3. Double-barreled questions (compound questions): questions that ask for responses about two (or more) different ideas in the same questions; should be avoided; ex: Do you like strawberries and ice cream?  You like strawberries but not ice cream so you could not answer this question Exhaustive: response choices need to contain all possible options; ex: what exercise do you do the most? Play a sport, walk, or jog  your favorite is yoga and that is not listed -you can use “other” as an option but do so only if it would be chosen rarely because then it is harder to interpret results (it would be difficult to interpret answers with the option of "other" because there would be too many different responses); if a question requires 6 or more response options, using an open-ended question would be better Level of measurement: the kind of scale used to measure a response for a closed question; different statistical tests are required for different levels of measurement; four kinds of scales: -nominal: simplest level of measurement; classifies response items into two or more distinct categories (that can be named) on the basis of a common feature; cannot be quantified; ex: true-false test, answer is only one of those; lowest level of measurement because it provides not information about magnitude (ex: political affiliation you belong to one party but no party is better than the other) -ordinal scale: rank ordering of response item; magnitude of each value is measured in the form of ranks; ex: ranking presidential candidates; gives a relative order of preference but is not precise (with presidential polls, it tells who is most/least popular but not exactly how popular they are) -interval scale: measures the magnitude or quantitative size using measures with equal intervals between the vales; no true zero point (the true absence of any measurable temperature); ex: temperature in Fahrenheit; 40 degrees is not twice as hot as 20 degrees because the intervals between values are equal -ratio: highest level of measurement; equal intervals between all values and a true zero point; measurements of physical characteristics like height and weight can be measured with ratio scales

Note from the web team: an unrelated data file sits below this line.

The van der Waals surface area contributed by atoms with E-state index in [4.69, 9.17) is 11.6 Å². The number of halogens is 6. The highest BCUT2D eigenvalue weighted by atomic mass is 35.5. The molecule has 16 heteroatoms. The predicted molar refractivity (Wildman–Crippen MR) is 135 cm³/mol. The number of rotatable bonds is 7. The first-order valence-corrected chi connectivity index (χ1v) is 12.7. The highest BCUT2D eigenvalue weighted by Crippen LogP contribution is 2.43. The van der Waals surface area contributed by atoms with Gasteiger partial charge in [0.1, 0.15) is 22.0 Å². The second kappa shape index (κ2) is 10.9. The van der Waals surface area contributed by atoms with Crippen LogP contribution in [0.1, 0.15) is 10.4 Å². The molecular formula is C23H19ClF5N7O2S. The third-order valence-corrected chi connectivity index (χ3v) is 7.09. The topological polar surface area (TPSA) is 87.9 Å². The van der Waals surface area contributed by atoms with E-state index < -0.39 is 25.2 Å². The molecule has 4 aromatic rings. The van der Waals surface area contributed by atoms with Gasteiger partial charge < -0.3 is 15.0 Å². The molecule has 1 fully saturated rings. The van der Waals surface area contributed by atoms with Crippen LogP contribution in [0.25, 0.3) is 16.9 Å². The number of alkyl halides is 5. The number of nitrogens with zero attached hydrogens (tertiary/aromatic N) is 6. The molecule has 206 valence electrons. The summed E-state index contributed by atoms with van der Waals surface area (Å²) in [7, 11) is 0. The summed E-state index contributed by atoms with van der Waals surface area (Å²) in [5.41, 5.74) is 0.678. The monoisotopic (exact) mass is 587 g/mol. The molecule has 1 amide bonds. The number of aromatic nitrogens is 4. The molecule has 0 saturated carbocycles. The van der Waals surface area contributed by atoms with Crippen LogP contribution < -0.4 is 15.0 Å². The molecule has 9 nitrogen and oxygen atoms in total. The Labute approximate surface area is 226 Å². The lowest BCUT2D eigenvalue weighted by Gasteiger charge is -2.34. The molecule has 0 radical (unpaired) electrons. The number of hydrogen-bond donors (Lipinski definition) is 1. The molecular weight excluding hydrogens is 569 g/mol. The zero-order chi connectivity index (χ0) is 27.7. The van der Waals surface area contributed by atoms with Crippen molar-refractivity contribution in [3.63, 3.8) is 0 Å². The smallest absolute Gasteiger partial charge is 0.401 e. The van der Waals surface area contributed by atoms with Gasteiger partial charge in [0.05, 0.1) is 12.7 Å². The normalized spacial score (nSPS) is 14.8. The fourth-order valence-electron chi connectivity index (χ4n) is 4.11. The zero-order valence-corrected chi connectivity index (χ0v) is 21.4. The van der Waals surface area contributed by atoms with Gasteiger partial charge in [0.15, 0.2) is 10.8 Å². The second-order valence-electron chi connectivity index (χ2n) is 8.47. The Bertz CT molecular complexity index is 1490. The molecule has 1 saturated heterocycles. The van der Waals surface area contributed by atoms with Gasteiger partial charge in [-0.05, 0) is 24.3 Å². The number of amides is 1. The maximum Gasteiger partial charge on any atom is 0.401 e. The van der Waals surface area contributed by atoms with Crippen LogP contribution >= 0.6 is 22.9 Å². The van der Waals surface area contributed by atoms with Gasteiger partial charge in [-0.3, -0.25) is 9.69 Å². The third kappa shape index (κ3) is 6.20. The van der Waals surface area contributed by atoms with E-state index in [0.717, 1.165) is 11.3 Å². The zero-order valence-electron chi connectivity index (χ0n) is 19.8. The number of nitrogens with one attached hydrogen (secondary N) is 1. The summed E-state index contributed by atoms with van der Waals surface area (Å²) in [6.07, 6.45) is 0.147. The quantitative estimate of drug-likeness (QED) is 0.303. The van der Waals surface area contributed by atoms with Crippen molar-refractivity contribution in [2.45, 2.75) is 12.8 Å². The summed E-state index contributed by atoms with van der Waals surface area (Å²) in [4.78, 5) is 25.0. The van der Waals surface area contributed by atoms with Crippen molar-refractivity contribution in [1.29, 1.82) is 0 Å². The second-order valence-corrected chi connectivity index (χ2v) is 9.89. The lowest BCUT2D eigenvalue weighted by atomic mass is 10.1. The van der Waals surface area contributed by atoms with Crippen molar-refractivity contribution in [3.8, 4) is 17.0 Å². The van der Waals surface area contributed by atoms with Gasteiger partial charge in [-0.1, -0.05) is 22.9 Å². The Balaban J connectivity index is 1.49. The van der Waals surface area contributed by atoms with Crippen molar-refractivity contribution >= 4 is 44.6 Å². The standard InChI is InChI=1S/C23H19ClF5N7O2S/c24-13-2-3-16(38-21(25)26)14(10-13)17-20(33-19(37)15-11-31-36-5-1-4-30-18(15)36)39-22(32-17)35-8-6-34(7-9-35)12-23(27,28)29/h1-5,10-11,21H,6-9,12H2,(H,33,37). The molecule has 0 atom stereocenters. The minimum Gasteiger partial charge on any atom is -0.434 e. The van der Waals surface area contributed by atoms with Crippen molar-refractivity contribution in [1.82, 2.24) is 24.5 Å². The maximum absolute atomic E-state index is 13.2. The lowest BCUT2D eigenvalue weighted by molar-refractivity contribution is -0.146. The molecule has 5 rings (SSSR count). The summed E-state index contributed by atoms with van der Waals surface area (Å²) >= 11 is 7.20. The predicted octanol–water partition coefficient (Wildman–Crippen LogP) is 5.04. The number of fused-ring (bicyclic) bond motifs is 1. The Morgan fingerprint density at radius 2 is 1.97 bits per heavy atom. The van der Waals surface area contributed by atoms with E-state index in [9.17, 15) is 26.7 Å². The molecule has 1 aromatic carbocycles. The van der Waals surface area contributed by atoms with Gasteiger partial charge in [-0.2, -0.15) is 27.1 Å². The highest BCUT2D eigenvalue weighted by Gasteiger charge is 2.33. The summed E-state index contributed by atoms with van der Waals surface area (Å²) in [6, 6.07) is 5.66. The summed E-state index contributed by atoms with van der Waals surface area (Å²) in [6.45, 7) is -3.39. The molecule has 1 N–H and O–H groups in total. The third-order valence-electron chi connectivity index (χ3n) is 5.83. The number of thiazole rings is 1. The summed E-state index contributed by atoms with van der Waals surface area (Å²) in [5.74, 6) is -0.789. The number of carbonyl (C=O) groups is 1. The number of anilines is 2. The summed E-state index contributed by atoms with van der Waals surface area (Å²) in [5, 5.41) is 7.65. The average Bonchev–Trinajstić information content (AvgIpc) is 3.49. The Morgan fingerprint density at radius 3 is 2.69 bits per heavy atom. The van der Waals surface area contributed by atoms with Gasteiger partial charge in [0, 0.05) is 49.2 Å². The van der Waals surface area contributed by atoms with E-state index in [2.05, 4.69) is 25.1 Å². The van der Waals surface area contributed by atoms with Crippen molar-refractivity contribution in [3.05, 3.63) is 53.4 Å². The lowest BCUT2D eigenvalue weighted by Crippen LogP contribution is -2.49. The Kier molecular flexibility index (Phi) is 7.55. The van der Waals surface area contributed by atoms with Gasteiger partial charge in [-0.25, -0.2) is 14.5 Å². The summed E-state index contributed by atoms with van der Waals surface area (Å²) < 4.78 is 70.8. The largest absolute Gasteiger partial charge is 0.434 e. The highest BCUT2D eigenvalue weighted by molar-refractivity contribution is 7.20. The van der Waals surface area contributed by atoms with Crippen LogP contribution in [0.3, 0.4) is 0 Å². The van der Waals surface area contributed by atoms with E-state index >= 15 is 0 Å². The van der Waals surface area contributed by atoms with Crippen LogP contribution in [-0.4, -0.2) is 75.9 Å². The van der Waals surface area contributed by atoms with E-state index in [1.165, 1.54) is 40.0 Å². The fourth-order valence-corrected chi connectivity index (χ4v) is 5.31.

4. *The best type of scale to use will depend on two things: the nature of the variable you are studying and how much measurement precision you desire* (presidential candidate example: you may only want to know the candidates marital status (nominal) or how many years candidate has been married (ratio *SCALING TECHNIQUES* -semantic differential: evaluating variable on a number of dimensions; two adjectives (ex: positive and negative) separated by a scale (usually consisting of 7 blanks) -Likert: present a positively worded statement with a negatively worded statement (strongly agree or strongly disagree) Continuous dimension: when variables lend themselves to different levels of measurement; traits, attitudes, and preferences are all continuous; ex: trait of sociability can range from very unsociable to very sociable (each person falls somewhere on that dimension) *when selecting a level of measurement that all "fit" equally well, choose the highest level possible because it provides more information about the response)* Important considerations for Survey items: -get subjects involved right away by asking interesting questions -the first question should be something that people will not mind answering; should have these characteristics: -relevant to the central topic -easy to answer -interesting -answerable by most respondents